With Kazmi's cooperation promised, who could he implicate as FBI probe heats up?

DETROIT (WXYZ) - Tahir Kazmi is no doubt the biggest domino to fall in the FBI's almost year-long probe into Wayne County government. With his guilty plea secured, county officials are wondering who could be next.

"The bus for cooperators is only so big, and you want to get a seat on that if you come forward," said Bill Kowalski, a former assistant special agent in charge of the FBI's Detroit office, now working for Troy's Rehmann Corporation.  

Today, Kazmi made sure not to miss the bus. The deal he made with the US attorney could shave 15 years off the prison sentence he faced.  In exchange, the feds expect the former Ficano aide to help build their case on other county officials.

"Pleas like this won't be taken unless there's...some showing that there's value in the information he possess going forward, either further up the chain or other co-conspirators," Kowalski said.

"It's very reasonable for them to believe that he's shown them something worthwhile for both sides."

Kazmi is one of five charged in the probe so far, but the highest-ranking Ficano appointee to fall.  Former Ficano aide Michael Grundy was charged earlier this year, accused of shaking down a vendor for $50,000 a month. So far, he's not made a deal with the feds. If Kazmi has information that could implicate Grundy, he may wish he had.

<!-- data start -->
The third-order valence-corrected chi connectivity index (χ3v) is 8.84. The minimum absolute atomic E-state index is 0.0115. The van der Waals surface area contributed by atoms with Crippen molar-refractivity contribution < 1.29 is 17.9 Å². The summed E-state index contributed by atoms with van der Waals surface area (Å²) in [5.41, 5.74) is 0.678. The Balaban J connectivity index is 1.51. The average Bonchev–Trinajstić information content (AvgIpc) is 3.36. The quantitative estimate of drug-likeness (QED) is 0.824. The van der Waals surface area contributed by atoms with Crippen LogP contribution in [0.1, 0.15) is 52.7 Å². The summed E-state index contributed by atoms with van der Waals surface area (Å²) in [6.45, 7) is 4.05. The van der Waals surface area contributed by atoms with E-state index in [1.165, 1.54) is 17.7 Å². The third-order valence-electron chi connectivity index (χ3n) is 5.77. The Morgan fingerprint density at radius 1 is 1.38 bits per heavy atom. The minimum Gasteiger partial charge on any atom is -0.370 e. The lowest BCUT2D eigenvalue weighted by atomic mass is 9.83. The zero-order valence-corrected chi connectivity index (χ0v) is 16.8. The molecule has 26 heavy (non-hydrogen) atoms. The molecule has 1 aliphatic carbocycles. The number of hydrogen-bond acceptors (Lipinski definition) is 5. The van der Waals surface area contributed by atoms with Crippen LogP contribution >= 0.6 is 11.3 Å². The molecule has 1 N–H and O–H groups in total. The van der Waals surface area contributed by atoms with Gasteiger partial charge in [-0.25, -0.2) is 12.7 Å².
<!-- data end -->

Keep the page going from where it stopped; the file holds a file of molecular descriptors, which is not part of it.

Not charged but named in last year's subpoenas to Wayne County are former Deputy CEO Azzam Elder, and former Economic Development Chief Turkia Mullin.  If they know of any dirty deals within the county, Kowalski says now is the time to talk before their seat on the bus is taken.

"Anybody that has that information is going to be sweating and wondering what side of the team do I want to be on," Kowalski said.

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